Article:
Contribution of coding variation to type 2 diabetes-related quantitative traits in 13,000 exomes from multiple ancestries. X. Sim1, H. M. Highland2, M. A. Rivas3, H. K. Im4, A. K. Manning5, A. Mahajan3, A. E. Locke1, N. Grarup6, P. Fontanillas5, A. P. Morris3, T. M. Teslovich1, J. Flannick5, C. Fuchsberger1, K. Gaulton3, H. M. Kang1, J. B. Meigs7, C. M. Lindgren3, T2D-GENES and GoT2D Consortia 1) Department of Biostatistics and Center for Statistical Genetics, University of Michigan, Ann Arbor, MI, USA; 2) Human Genetics Center, University of Texas Health Science Center at Houston, Houston, TX, USA; 3) Wellcome Trust Centre for Human Genetics, University of Oxford, Oxford, UK; 4) Department of Health Studies, University of Chicago, Chicago, USA; 5) Program in Medical and Population Genetics, Broad Institute, Cambridge, MA, USA; 6) Novo Nordisk Foundation Center for Basic Metabolic Research, Faculty of Health and Medical Sciences, University of Copenhagen, Copenhagen, DK; 7) Massachusetts General Hospital, Boston, MA, USA.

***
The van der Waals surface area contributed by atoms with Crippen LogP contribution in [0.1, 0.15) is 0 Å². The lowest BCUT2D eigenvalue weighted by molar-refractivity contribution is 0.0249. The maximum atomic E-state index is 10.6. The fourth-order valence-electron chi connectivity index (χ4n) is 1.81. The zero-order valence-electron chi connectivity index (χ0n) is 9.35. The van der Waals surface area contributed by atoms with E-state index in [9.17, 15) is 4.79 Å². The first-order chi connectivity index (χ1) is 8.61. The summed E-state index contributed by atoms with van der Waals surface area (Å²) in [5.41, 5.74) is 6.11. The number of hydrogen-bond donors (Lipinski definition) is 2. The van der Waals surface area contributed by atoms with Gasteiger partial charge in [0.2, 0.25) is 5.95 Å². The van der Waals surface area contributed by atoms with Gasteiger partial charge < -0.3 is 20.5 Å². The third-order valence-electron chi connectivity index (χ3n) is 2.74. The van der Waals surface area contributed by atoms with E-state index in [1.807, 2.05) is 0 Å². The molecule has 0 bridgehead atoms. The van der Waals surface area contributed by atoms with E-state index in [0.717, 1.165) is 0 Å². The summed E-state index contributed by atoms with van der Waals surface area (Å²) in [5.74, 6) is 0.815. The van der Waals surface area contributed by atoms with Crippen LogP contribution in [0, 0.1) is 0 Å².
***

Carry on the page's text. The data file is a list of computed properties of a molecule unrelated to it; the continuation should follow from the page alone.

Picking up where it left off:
Within the T2D-GENES and GoT2D consortia, we performed deep exome sequencing of 18,162 genes in ~13,000 type 2 diabetes case-control individuals from five major ancestry groups (African-American, East Asian, European, Hispanic, and South Asian). We are carrying out quantitative trait (QT) association analysis to assess the role of coding variation in type 2 diabetes-related lipid, anthropometric, and glycemic traits (the latter only analyzed in non-diabetic controls). Current analysis of exome sequence data from ~10,000 multi-ethnic individuals (2,000 from each ancestry group) identified ~2.5 million variants, 40% of which are non-synonymous. Within the non-synonymous variants, only 4% are polymorphic across all ancestry groups while 76% are ancestry-specific. Similarly, 5% of synonymous variants are polymorphic across all ancestry groups and 78% are ancestry-specific. Applying a combination of single variant and gene-level association tests, some interesting results from analyses to date identified (1) coding variants associated with diabetes-related traits specific to different ancestries, and (2) multiple non-synonymous variants exhibiting allelic heterogeneity across different ancestries. Gene-based association identified four loss-of-function variants significantly associated with LDL-cholesterol at APOB (P = 4x10-7), present in four individuals (1 African-American, 1 Hispanic, and 2 South Asians), who exhibited extremely low LDL-cholesterol levels (< 60mg/dl). We observed exome-wide significant gene-based association signals for body mass index (BMI) at EIF3G (P = 6.9x10-7), specific to African-Americans. The gene-based association was driven primarily by a single missense variant (P = 1.2x10-7) observed in five individuals, all of whom had BMI < 25kg/m2. Finally, we detected evidence of association with decreased glycated hemoglobin (HbA1c) at the G6PD locus in African American (minor allele frequency [MAF] = 0.12), East Asian (MAF = 0.02), and South Asian (MAF = 0.02) ancestries, at different index missense variants, suggesting allelic heterogeneity at this locus. This diverse catalog of coding variation across wide allelic spectrum will further facilitate characterization of coding variants, and larger sample sizes may be needed to elucidate the role of low frequency and rare exonic variant associations in diabetes-related quantitative traits.
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